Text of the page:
Madrid — While major industry leaders here say nobody does it better, there are some heirs apparent nipping at Zara’s heels. How close is the competition?
This story first appeared in the July 30, 2002 issue of WWD. Subscribe Today.
Mango: Spain’s second-largest apparel exporter (women’s only) after Inditex, with 600 stores in 68 countries and forecast retail sales for fiscal 2002 of $1.6 billion. The chain, which manufactures the majority of its merchandise like Inditex, is currently targeting the European market, especially the United Kingdom and France, according to Salvador Vallés, of Mango’s expansion department. “These countries have a potential not yet exploited,” he said. In addition, openings are scheduled this year in Bulgaria and Estonia. Last June, the Barcelona-based company opened its first Australian unit for a retail presence on five continents. As for the United States, “We plan to open stores in major American cities by 2005. But nothing is clear yet,” said Vallés.
Sfera: a new division of El Corte Inglés, Spain’s only department store chain, officially launched earlier this month. Its product mix is similar to Zara’s, with trendy Gen-X women’s, men’s and children’s clothing, innerwear, accessories, cosmetics and a fragrance line at what it claims are “the most competitive prices on the market.” To date, nine Sfera units have opened in Spain including three in outlying Madrid malls. A fourth store is planned for the end of this year on Calle Preciados, a shop-heavy thoroughfare in central Madrid, where retail neighbors include Zara and Bershka. Some of the new stores are previous Marks & Spencer locales. El Corte Inglés took over the M&S Spain locations in December of last year.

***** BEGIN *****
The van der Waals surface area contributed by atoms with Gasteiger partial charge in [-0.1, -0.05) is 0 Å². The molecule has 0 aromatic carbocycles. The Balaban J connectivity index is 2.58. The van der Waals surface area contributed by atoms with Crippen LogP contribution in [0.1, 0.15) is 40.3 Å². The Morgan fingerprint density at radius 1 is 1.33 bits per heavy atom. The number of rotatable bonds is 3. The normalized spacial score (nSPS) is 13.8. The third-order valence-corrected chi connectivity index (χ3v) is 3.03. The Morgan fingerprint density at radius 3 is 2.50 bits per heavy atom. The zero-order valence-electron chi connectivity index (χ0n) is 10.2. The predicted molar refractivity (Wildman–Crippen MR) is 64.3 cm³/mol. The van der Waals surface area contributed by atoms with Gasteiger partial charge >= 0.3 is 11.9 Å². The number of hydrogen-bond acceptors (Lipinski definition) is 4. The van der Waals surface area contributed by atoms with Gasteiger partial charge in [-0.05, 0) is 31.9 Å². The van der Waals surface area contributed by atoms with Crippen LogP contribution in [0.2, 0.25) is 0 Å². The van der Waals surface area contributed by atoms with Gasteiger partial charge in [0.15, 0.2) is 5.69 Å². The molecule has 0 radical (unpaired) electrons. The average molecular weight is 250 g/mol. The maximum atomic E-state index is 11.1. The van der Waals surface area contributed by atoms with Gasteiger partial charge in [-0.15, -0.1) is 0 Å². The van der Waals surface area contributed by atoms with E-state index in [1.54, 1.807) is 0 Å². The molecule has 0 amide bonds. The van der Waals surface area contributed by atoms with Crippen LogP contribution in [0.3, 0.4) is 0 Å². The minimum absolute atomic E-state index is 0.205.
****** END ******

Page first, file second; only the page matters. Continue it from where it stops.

Cortefiel: Spain’s giant apparel manufacturer and retail conglomerate with seven divisions including Cortefiel, women’s/men’s; Springfield and Milano, men’s; Pedro del Hierro and Don Algodón, womens; Women’Secret, lingerie, and Douglas, beauty. Cortefiel operates a worldwide distribution network of 726 stores, plus 169 franchises and 24 retail “corners.” There are no U.S. retail outlets, and none are planned — yet. “While we won’t close any doors, our current strategy is to consolidate the European market. So far, nothing is pending in the U.S.,” confirmed a Madrid spokesman. On the other hand, Cortefiel has been struggling of late, with a 72 percent drop in net profits in the first nine months of fiscal 2002.